Mark said "Probably in a couple hundred years from now people will discover it and wonder what it is.
The lady he was talking to said "I don't think you have to wait that long."
Monday, July 17, 2017
Back to the Land Art
This 19 foot diameter 'earth and stone' composition combines vertically laid random bedrock limestone surrounding a slanted circular platform of sedum mat material, to create what is called the 'Tilted Garden'. I feel this piece is a significant development from just walling, venturing even more into the realm of 'land art' . In a way the true 'landscape artist’ isn’t limited just to the canvas or a sketch book. He or she can bring the actual elements of the land into the composition literally. Hopefully Tilted Garden is an invitation to see stone and art ( and gardening) from yet a different slant.
More photos on the building of this piece to follow
Sunday, July 16, 2017
The Tilting Process
We used landscaper’s spray paint to scribe a 9 foot 6 inch radius circle where the installation was to be built with a line on a north south axis.
Our guy running the large backhoe really knew his stuff when it came to cutting the angle we wanted.
The stone supply, a large very random pile of limestone bedrock, was the result of what the backhoe had uncovered the year before digging a foundation for a new art gallery building on the property.
For good drainage we filled 3/4 sharp clear gravel in along the lowest part of the crescent shape depression up to the height of the base that we would be building off of on that side.
There's what our preliminary excavation looked like from the gallery balcony.
Here's me trying to get my head round how we were going to build this thing.
Saturday, July 15, 2017
Sand box designing
We were working all last week doing a dry stone installation in the Perth Ontario area, based on a Sketchup design I showed the client several months ago. I did this sand box maquette recently to get a better feel for the slanted platform shape I hoped to create. Models really help get a feel for scale and perspective. The resulting full size sculpture we completed just yesterday, happily created the intriguing sinking effect I hoped it would.
More on this installation tomorrow.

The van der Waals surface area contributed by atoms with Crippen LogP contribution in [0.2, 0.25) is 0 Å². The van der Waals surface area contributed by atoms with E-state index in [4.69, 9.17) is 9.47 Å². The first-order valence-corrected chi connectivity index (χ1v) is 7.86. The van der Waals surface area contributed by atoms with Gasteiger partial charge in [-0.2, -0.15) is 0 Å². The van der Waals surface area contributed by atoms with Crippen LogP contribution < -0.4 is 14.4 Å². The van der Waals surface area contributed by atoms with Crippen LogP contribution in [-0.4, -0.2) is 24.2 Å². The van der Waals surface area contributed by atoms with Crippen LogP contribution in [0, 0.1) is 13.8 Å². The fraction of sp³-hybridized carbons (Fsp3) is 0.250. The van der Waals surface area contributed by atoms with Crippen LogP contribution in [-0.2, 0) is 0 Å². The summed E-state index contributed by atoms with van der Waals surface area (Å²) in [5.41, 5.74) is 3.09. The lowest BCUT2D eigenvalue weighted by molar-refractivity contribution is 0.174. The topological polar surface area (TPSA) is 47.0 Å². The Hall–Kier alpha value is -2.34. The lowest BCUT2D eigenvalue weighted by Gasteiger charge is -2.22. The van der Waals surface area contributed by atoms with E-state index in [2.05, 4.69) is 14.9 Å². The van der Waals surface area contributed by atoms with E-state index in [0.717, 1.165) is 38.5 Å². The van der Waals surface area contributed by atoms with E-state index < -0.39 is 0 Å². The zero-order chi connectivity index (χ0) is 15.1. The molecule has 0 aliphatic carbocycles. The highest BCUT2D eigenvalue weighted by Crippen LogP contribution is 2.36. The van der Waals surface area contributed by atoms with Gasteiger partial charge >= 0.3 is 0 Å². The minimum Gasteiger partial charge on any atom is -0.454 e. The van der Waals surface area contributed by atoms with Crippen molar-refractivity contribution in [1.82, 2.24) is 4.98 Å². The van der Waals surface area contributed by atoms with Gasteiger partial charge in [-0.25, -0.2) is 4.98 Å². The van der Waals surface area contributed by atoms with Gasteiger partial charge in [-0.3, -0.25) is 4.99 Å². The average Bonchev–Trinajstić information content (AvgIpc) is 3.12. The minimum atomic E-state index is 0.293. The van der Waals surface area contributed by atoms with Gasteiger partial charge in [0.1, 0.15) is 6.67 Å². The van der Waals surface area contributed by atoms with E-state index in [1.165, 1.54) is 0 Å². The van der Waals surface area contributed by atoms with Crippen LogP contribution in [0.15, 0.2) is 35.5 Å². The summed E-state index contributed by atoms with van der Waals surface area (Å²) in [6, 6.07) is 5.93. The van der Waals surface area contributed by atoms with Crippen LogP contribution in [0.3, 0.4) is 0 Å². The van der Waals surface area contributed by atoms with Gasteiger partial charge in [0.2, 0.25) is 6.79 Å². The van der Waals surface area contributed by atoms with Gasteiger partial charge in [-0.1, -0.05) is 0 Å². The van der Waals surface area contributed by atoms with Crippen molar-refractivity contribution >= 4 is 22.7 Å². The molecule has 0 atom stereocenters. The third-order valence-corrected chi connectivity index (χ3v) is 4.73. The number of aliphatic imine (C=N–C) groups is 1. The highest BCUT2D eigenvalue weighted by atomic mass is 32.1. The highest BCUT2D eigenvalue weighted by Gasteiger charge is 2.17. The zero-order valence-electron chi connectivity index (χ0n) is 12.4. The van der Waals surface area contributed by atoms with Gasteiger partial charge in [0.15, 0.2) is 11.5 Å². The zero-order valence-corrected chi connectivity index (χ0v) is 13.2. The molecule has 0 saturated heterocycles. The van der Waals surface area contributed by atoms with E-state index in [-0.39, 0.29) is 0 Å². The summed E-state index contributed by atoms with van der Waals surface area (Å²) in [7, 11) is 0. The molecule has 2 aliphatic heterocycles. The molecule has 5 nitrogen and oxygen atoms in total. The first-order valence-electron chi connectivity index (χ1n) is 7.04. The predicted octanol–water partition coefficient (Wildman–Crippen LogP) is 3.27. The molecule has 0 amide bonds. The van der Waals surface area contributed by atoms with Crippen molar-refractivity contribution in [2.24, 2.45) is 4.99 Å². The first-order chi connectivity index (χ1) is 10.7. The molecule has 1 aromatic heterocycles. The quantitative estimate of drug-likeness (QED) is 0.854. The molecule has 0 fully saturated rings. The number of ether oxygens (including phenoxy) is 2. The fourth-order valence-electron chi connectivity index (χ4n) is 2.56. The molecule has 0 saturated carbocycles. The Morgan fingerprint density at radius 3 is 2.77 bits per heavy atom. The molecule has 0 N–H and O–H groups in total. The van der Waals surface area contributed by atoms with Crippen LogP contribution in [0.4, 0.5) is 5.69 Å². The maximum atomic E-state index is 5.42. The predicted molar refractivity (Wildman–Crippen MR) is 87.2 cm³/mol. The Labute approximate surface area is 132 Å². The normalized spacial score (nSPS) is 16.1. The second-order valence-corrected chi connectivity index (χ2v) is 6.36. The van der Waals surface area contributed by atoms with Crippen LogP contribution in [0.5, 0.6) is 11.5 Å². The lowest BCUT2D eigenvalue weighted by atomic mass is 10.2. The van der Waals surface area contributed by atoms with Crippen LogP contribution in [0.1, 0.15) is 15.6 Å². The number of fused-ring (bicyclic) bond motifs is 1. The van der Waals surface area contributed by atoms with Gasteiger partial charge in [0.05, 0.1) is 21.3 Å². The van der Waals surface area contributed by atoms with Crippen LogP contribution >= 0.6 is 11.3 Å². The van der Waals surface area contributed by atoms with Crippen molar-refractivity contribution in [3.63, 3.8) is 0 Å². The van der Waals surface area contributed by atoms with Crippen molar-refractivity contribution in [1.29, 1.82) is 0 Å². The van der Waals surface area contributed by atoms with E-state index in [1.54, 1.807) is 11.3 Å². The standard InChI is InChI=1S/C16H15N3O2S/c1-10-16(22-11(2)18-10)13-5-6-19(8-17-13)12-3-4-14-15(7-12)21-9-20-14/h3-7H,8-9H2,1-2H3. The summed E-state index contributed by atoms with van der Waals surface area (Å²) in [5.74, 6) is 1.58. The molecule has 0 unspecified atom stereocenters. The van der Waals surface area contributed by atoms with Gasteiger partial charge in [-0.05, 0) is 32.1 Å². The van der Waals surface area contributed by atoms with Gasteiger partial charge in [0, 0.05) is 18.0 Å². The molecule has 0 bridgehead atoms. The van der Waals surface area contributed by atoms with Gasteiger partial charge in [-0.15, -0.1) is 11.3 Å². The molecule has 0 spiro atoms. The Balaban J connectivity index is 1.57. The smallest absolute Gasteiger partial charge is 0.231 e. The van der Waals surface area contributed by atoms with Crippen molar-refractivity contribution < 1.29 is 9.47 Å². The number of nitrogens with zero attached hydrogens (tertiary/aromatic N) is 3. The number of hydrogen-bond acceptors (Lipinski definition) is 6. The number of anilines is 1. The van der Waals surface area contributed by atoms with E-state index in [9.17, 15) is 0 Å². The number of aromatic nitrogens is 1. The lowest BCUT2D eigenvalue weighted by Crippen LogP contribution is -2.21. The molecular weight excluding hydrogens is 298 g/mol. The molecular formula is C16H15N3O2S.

Friday, July 14, 2017
Visiting the bridge a year later.
Yesterday was my first visit back to Perth Bridge since we were there building it . It's also after that great June flood where the river overflowed. But everything looked good. Nothing out of the ordinary. Or rather, everything looks 'extraordinary' !
Thursday, July 13, 2017
Award for Dedication
Wednesday, July 12, 2017
Sunny's at Night
A piece by Irish artist and dry stone waller Sunny Wieler http://www.stoneart.ie is installed on the client s property where we are working presently. It's an intriguing freestanding mosaic made with cut granite and broken mirrors. It has a commanding view of field where the art installation is that we have been commissioned to create.
It was a bit of a surprise and definitely a coincidence to see Sunny's work here too. Our patron definitely has good taste.
Monday, July 10, 2017
Sunday, July 9, 2017
The Canada150 Bridge
DSWAC in conjunction with Fleming College - Haliburton School of Art + Design, completed a week long course on teaching students how to build a dry stone bridge.
A small creek in a public park in the municipality Dysart Et Al was chosen and approved for the site where the permanent foot bridge was to be built.
Ten students worked together with me, their instructor, on this ambitious project.
After the foundations were dug and built up with stone (and the undergrowth was cut back) an 8 foot wooden former was set in place.
The first rows of voussoirs were laid over the thick springers.
18 tons of beautiful stone material was provided by Vince Hammond Aggregate near Minden Ontario
On the second day, the water in the creek rose unusually high, due to the sudden release of a month long heavy rainfall backup in a reservoir upstream.
The water upstream had to be slowed down with plywood over a culvert or the former might have been washed away.
On the third day the class went on a field trip to gather 4 more tons of voussoir-shaped stones from the quarry.
Tight fitting shims in combination with closely aligned arch stones are essential to create the even compression and necessary friction to hold all the stones in place when the form is taken out.
There is no lack of excitement watching the form come out and the arched bridge being born
Iris got the first underside barrel vault shot.
Work still goes on to complete the bridge on the last day
Including setting the parapet stones and the cobbled walking surface.
( Note the train and the jet in the background, an iconic triad of ways to cross land, air, and water. )
There's a job for everyone on a bridge.
We decided to call it the Canada Sesquicentennial Bridge.
Happy birthday Canada.
Well done students.